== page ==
“You! You’re an irresponsible journalist! You’re a liar!” Lowy screamed. Buckley tried to interject that I was only trying to smooth things over, but Lowy was away, ranting and raving as only a self-entitled billionaire can. “You write lies! You say we’re in trouble, that we’re going to lose. It’s lies. Lies!” He was pacing the floor of the congress now, raging like Rumpelstiltskin; other delegates looking on perplexed. I asked him if what he said was on the record, while Buckley looked on, powerless and aghast. “Write what you like! It’s all lies!” he yelled. Six months later, which of us had the better grasp of the ‘truth’ would knock Lowy sideways.

Australia frankly had much bigger problems than me. A few weeks later an investigation published by Australia’s Age newspaper alleged the country’s bid team bought Paspaley pearl necklaces worth more than A$50,000 for the wives of many of the 24 Fifa Exco members. The bid team also stood accused of offering an all-expenses-paid trip to the Guatemalan Fifa executive committee member Rafael Salguero and his wife to Australia to mark his birthday earlier in the year. Fifa’s rules of bid conduct prohibited more than token gifts being given by bid teams.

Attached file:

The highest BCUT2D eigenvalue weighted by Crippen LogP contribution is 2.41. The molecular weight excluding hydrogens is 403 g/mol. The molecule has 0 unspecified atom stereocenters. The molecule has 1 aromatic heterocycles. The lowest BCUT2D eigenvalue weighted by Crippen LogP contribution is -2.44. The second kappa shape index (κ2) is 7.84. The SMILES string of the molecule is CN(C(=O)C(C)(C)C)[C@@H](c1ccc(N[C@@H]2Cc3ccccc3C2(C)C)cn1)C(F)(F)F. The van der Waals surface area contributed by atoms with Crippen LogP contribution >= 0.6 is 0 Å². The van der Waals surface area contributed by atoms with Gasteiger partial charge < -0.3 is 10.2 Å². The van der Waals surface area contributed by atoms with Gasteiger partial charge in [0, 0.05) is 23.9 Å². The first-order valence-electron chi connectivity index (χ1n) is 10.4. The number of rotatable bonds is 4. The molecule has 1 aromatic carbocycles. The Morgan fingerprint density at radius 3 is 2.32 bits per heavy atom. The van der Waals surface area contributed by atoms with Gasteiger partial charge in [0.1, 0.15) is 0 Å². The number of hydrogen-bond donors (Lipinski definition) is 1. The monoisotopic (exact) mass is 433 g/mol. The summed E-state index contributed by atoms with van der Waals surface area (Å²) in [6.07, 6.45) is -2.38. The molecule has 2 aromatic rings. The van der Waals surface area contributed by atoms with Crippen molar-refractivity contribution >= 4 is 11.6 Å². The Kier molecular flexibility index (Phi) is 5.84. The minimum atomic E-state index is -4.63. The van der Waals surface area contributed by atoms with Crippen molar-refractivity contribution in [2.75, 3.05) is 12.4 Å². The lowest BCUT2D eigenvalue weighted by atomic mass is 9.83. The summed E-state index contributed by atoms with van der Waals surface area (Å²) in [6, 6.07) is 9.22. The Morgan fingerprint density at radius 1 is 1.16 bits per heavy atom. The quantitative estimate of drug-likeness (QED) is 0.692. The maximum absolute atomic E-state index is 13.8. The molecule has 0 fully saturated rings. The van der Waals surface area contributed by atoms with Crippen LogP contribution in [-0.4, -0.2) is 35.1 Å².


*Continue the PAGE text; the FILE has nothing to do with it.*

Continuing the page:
Perhaps most damaging were allegations that it misled the Australian government, which had set aside a tax-payer funded budget of A$45.6million. A bid document seen by the Age contained two different budgets outlining how the World Cup bid government grant was to be spent. It suggested that it used this method of accounting to hide how much two of its external bid consultants – Fedor Radmann and Peter Hargitay – stood to earn. In addition, a third bid consultant, Andreas Abold, was said to be taking a A$3million payment for his work in putting together the Australian bid book.